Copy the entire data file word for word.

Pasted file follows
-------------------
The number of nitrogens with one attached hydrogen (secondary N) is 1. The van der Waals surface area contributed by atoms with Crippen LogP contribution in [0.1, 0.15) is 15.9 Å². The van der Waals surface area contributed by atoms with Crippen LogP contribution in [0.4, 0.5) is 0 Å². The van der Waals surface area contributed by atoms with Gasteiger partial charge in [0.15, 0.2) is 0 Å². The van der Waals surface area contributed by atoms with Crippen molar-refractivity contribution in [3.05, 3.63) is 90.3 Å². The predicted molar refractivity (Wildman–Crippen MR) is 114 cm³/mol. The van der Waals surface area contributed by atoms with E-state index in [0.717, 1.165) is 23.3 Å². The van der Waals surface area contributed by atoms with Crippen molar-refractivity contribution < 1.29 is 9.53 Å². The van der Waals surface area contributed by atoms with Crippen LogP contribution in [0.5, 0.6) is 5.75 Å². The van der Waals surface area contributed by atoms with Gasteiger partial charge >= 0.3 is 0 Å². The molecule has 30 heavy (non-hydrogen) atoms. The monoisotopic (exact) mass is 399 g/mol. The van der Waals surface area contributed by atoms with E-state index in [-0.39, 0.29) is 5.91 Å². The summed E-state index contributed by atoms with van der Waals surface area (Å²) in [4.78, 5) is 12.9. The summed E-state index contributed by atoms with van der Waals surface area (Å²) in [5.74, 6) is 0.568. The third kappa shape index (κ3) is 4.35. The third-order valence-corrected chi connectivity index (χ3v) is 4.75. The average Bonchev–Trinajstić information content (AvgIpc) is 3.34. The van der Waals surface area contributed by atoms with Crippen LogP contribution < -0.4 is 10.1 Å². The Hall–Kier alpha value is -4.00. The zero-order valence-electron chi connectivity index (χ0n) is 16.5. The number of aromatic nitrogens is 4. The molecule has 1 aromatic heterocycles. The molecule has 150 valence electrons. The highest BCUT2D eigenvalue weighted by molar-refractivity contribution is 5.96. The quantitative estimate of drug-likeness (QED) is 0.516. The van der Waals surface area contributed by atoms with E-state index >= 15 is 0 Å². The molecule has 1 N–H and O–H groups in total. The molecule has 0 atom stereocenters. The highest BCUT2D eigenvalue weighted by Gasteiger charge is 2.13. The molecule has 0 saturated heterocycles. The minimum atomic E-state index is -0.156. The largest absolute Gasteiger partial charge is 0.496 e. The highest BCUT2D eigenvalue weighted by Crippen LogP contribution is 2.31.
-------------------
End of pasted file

The number of nitrogens with one attached hydrogen (secondary N) is 1. The van der Waals surface area contributed by atoms with Crippen LogP contribution in [0.1, 0.15) is 15.9 Å². The van der Waals surface area contributed by atoms with Crippen LogP contribution in [0.4, 0.5) is 0 Å². The van der Waals surface area contributed by atoms with Gasteiger partial charge in [0.15, 0.2) is 0 Å². The van der Waals surface area contributed by atoms with Crippen molar-refractivity contribution in [3.05, 3.63) is 90.3 Å². The predicted molar refractivity (Wildman–Crippen MR) is 114 cm³/mol. The van der Waals surface area contributed by atoms with E-state index in [0.717, 1.165) is 23.3 Å². The van der Waals surface area contributed by atoms with Crippen molar-refractivity contribution < 1.29 is 9.53 Å². The van der Waals surface area contributed by atoms with Crippen LogP contribution in [0.5, 0.6) is 5.75 Å². The van der Waals surface area contributed by atoms with Gasteiger partial charge >= 0.3 is 0 Å². The molecule has 30 heavy (non-hydrogen) atoms. The monoisotopic (exact) mass is 399 g/mol. The van der Waals surface area contributed by atoms with E-state index in [-0.39, 0.29) is 5.91 Å². The summed E-state index contributed by atoms with van der Waals surface area (Å²) in [4.78, 5) is 12.9. The summed E-state index contributed by atoms with van der Waals surface area (Å²) in [5.74, 6) is 0.568. The third kappa shape index (κ3) is 4.35. The third-order valence-corrected chi connectivity index (χ3v) is 4.75. The average Bonchev–Trinajstić information content (AvgIpc) is 3.34. The van der Waals surface area contributed by atoms with Crippen LogP contribution < -0.4 is 10.1 Å². The Hall–Kier alpha value is -4.00. The zero-order valence-electron chi connectivity index (χ0n) is 16.5. The number of aromatic nitrogens is 4. The molecule has 1 aromatic heterocycles. The molecule has 150 valence electrons. The highest BCUT2D eigenvalue weighted by molar-refractivity contribution is 5.96. The quantitative estimate of drug-likeness (QED) is 0.516. The van der Waals surface area contributed by atoms with E-state index >= 15 is 0 Å². The molecule has 1 N–H and O–H groups in total. The molecule has 0 atom stereocenters. The highest BCUT2D eigenvalue weighted by Gasteiger charge is 2.13. The molecule has 0 saturated heterocycles. The minimum atomic E-state index is -0.156. The largest absolute Gasteiger partial charge is 0.496 e. The highest BCUT2D eigenvalue weighted by Crippen LogP contribution is 2.31.